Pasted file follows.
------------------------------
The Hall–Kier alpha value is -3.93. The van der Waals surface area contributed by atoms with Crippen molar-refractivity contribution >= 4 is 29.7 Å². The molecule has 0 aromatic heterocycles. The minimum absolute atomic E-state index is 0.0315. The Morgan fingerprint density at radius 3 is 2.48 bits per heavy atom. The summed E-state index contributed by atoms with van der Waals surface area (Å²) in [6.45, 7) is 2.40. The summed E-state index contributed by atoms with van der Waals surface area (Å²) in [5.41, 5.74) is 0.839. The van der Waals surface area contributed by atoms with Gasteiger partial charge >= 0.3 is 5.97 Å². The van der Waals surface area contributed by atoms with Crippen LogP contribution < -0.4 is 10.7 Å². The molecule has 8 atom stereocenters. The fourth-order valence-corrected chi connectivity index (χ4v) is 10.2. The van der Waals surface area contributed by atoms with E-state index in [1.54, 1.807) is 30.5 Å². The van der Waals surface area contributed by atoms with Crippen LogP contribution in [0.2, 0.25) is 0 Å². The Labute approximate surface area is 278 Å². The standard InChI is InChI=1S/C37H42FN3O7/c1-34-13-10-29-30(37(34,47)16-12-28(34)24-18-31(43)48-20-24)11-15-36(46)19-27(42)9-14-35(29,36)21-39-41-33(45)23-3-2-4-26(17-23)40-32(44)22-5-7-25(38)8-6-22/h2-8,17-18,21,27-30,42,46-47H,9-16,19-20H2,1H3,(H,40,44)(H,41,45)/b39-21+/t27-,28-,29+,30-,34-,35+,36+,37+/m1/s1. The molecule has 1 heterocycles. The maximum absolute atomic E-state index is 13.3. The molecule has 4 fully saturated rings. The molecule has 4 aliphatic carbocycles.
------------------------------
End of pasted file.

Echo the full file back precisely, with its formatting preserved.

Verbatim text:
The Hall–Kier alpha value is -3.93. The van der Waals surface area contributed by atoms with Crippen molar-refractivity contribution >= 4 is 29.7 Å². The molecule has 0 aromatic heterocycles. The minimum absolute atomic E-state index is 0.0315. The Morgan fingerprint density at radius 3 is 2.48 bits per heavy atom. The summed E-state index contributed by atoms with van der Waals surface area (Å²) in [6.45, 7) is 2.40. The summed E-state index contributed by atoms with van der Waals surface area (Å²) in [5.41, 5.74) is 0.839. The van der Waals surface area contributed by atoms with Gasteiger partial charge >= 0.3 is 5.97 Å². The van der Waals surface area contributed by atoms with Crippen LogP contribution < -0.4 is 10.7 Å². The molecule has 8 atom stereocenters. The fourth-order valence-corrected chi connectivity index (χ4v) is 10.2. The van der Waals surface area contributed by atoms with E-state index in [1.54, 1.807) is 30.5 Å². The van der Waals surface area contributed by atoms with Crippen LogP contribution in [0.2, 0.25) is 0 Å². The Labute approximate surface area is 278 Å². The standard InChI is InChI=1S/C37H42FN3O7/c1-34-13-10-29-30(37(34,47)16-12-28(34)24-18-31(43)48-20-24)11-15-36(46)19-27(42)9-14-35(29,36)21-39-41-33(45)23-3-2-4-26(17-23)40-32(44)22-5-7-25(38)8-6-22/h2-8,17-18,21,27-30,42,46-47H,9-16,19-20H2,1H3,(H,40,44)(H,41,45)/b39-21+/t27-,28-,29+,30-,34-,35+,36+,37+/m1/s1. The molecule has 1 heterocycles. The maximum absolute atomic E-state index is 13.3. The molecule has 4 fully saturated rings. The molecule has 4 aliphatic carbocycles.